COLONIE – Three employees at the U.S. Postal Service’s processing and distribution facility on Karner Road needed medical treatment after they were exposed to a unknown powder that came from a package Sunday.

Emergency responders descended on the mail center after midnight Sunday after one of the workers said they became ill after being exposed, Albany County Sheriff Craig Apple said. News10 ABC reported that the first worker went to an urgent care facility for a rash. The postal service did not release specifics about the workers’ symptoms.

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Local hazmat teams did initial testing of the substance, and found it to be non-hazardous. But the substance was sent to the state’s Wadsworth Laboratory for further investigation.

All three people needed medical care but were not hospitalized.

“We have engaged a professional environmental abatement team to clean the impacted area using protocols that keep our employees and your mail safe,” read a statement Sunday released by the postal service. “Out of an abundance of caution, the building remains closed until that process is complete.”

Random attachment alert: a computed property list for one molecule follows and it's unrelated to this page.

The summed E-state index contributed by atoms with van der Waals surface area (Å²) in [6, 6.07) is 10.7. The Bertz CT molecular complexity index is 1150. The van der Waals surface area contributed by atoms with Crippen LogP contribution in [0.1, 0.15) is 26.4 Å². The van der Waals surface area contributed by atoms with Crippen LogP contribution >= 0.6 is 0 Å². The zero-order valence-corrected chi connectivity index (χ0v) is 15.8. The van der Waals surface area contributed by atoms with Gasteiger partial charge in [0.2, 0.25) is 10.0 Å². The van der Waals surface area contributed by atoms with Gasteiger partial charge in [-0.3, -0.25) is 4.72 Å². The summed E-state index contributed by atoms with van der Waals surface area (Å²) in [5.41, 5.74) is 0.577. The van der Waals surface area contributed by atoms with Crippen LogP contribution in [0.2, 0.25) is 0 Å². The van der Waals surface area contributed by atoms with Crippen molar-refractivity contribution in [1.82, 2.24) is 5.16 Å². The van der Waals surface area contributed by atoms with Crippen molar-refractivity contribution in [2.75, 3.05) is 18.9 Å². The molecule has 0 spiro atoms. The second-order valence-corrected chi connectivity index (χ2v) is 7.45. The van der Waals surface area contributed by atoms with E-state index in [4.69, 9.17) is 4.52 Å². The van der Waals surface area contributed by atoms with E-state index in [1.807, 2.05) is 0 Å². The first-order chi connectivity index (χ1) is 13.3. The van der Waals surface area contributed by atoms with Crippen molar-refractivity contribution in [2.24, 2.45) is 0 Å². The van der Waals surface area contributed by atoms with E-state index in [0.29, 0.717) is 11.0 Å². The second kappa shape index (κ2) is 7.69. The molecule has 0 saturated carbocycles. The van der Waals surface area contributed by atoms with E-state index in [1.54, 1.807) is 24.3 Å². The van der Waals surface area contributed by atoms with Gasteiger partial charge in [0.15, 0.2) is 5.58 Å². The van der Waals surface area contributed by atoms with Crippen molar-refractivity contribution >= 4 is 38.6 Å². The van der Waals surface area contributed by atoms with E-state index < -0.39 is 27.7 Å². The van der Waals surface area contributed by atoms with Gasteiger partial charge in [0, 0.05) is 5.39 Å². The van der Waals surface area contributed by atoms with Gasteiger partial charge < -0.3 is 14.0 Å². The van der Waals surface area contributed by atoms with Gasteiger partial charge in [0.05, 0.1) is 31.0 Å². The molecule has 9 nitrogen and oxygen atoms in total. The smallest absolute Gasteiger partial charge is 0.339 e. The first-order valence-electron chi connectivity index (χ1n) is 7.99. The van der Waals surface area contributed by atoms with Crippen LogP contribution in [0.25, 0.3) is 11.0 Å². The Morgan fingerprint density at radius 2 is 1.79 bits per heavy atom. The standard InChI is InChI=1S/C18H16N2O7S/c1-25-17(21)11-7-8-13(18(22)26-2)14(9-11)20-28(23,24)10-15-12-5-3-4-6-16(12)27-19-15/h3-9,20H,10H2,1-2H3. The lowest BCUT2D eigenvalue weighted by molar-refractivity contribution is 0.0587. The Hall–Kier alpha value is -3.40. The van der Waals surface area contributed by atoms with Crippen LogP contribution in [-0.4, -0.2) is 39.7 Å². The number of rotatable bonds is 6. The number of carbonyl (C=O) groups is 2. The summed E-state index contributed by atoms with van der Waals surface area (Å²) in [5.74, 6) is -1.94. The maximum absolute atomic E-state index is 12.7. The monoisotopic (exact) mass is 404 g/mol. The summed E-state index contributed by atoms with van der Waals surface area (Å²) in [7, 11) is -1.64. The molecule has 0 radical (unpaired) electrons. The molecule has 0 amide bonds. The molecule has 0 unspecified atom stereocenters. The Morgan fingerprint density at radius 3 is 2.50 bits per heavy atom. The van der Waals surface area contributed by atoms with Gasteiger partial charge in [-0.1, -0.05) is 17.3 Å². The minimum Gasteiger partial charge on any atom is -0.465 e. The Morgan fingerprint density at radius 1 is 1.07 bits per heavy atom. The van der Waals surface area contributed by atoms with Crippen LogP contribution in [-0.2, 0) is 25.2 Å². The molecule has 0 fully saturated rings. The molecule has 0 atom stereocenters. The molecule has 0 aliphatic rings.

Employees at the facility at 30 Karner Road are being asked to call the postal service’s emergency hotline number for updates about when they should report to work.

There was no public safety presence outside the distribution facility by about 9 a.m. Sunday morning. However, there was a pile of yellow hazmat trash bags that were full sitting outside a side door that is near the post office’s public lobby entrance.

The public lobby that has a post office boxes and a self-service kiosk was also closed Sunday.

Precautions taken in Albany did not extend to other postal facilities, which is a concern said Mid-Hudson American Postal Workers Union President Diana Cline, especially in Newburgh where the tainted mail ended up.

Workers in at the Newburgh facility were not instructed as to when or if to report to work, Cline said on Sunday night.

“No one there was notified,” Cline said. “People got to work on Sunday and there was the mail, taped off in a corner. If it contains some airborne contaminate, somebody could get sick. Nobody knew what to do because no one told them. We still don’t know.”

The Albany mail trucks also made stops in Hopewell Junction and Poughkeepsie. Cline said no one there was told either.

“It’s horrendous,” she said.

Original Post from timesunion